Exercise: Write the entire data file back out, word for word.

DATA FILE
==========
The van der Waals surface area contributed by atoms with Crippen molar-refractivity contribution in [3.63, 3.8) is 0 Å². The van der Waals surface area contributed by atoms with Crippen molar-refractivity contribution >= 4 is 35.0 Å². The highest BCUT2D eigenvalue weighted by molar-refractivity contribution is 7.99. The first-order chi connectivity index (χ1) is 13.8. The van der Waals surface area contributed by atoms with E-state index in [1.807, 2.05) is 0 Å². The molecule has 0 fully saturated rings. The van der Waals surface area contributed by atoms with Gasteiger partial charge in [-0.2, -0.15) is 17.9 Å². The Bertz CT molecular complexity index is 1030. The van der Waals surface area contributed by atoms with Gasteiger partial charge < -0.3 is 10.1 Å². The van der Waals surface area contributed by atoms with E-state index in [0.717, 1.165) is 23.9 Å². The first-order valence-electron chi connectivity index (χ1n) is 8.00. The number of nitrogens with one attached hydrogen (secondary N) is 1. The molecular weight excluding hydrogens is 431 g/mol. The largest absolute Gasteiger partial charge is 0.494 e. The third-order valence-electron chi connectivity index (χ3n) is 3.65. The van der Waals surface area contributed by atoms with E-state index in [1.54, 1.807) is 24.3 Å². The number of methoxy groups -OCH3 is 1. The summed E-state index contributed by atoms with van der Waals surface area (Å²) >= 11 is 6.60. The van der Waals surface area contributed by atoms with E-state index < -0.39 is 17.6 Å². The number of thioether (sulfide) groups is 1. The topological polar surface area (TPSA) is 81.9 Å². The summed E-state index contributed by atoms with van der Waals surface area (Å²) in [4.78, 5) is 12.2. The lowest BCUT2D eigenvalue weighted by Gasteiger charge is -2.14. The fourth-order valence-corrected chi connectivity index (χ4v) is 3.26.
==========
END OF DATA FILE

The van der Waals surface area contributed by atoms with Crippen molar-refractivity contribution in [3.63, 3.8) is 0 Å². The van der Waals surface area contributed by atoms with Crippen molar-refractivity contribution >= 4 is 35.0 Å². The highest BCUT2D eigenvalue weighted by molar-refractivity contribution is 7.99. The first-order chi connectivity index (χ1) is 13.8. The van der Waals surface area contributed by atoms with E-state index in [1.807, 2.05) is 0 Å². The molecule has 0 fully saturated rings. The van der Waals surface area contributed by atoms with Gasteiger partial charge in [-0.2, -0.15) is 17.9 Å². The Bertz CT molecular complexity index is 1030. The van der Waals surface area contributed by atoms with Gasteiger partial charge < -0.3 is 10.1 Å². The van der Waals surface area contributed by atoms with E-state index in [0.717, 1.165) is 23.9 Å². The first-order valence-electron chi connectivity index (χ1n) is 8.00. The number of nitrogens with one attached hydrogen (secondary N) is 1. The molecular weight excluding hydrogens is 431 g/mol. The largest absolute Gasteiger partial charge is 0.494 e. The third-order valence-electron chi connectivity index (χ3n) is 3.65. The van der Waals surface area contributed by atoms with E-state index in [1.54, 1.807) is 24.3 Å². The number of methoxy groups -OCH3 is 1. The summed E-state index contributed by atoms with van der Waals surface area (Å²) >= 11 is 6.60. The van der Waals surface area contributed by atoms with E-state index < -0.39 is 17.6 Å². The number of thioether (sulfide) groups is 1. The topological polar surface area (TPSA) is 81.9 Å². The summed E-state index contributed by atoms with van der Waals surface area (Å²) in [4.78, 5) is 12.2. The lowest BCUT2D eigenvalue weighted by Gasteiger charge is -2.14. The fourth-order valence-corrected chi connectivity index (χ4v) is 3.26.